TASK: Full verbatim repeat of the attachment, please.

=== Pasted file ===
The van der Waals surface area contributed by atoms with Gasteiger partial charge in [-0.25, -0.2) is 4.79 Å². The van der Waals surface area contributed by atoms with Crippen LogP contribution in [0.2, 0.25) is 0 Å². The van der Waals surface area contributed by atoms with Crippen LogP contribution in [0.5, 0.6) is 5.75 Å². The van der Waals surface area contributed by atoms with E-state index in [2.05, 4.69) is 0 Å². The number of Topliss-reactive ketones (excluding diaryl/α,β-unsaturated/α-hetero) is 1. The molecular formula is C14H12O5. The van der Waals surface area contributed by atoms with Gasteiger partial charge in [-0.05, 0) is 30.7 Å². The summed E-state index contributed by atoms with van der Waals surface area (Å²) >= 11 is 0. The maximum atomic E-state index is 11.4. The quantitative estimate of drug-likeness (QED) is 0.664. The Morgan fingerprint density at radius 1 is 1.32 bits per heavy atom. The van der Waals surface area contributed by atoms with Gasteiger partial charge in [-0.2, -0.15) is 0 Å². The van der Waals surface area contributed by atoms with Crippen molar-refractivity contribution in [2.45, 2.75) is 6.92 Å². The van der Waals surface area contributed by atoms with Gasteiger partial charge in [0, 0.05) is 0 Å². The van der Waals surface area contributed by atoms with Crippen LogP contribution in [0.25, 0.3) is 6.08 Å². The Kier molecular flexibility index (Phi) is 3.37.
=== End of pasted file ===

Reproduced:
The van der Waals surface area contributed by atoms with Gasteiger partial charge in [-0.25, -0.2) is 4.79 Å². The van der Waals surface area contributed by atoms with Crippen LogP contribution in [0.2, 0.25) is 0 Å². The van der Waals surface area contributed by atoms with Crippen LogP contribution in [0.5, 0.6) is 5.75 Å². The van der Waals surface area contributed by atoms with E-state index in [2.05, 4.69) is 0 Å². The number of Topliss-reactive ketones (excluding diaryl/α,β-unsaturated/α-hetero) is 1. The molecular formula is C14H12O5. The van der Waals surface area contributed by atoms with Gasteiger partial charge in [-0.05, 0) is 30.7 Å². The summed E-state index contributed by atoms with van der Waals surface area (Å²) >= 11 is 0. The maximum atomic E-state index is 11.4. The quantitative estimate of drug-likeness (QED) is 0.664. The Morgan fingerprint density at radius 1 is 1.32 bits per heavy atom. The van der Waals surface area contributed by atoms with Gasteiger partial charge in [-0.2, -0.15) is 0 Å². The van der Waals surface area contributed by atoms with Crippen molar-refractivity contribution in [2.45, 2.75) is 6.92 Å². The van der Waals surface area contributed by atoms with Gasteiger partial charge in [0, 0.05) is 0 Å². The van der Waals surface area contributed by atoms with Crippen LogP contribution in [0.25, 0.3) is 6.08 Å². The Kier molecular flexibility index (Phi) is 3.37.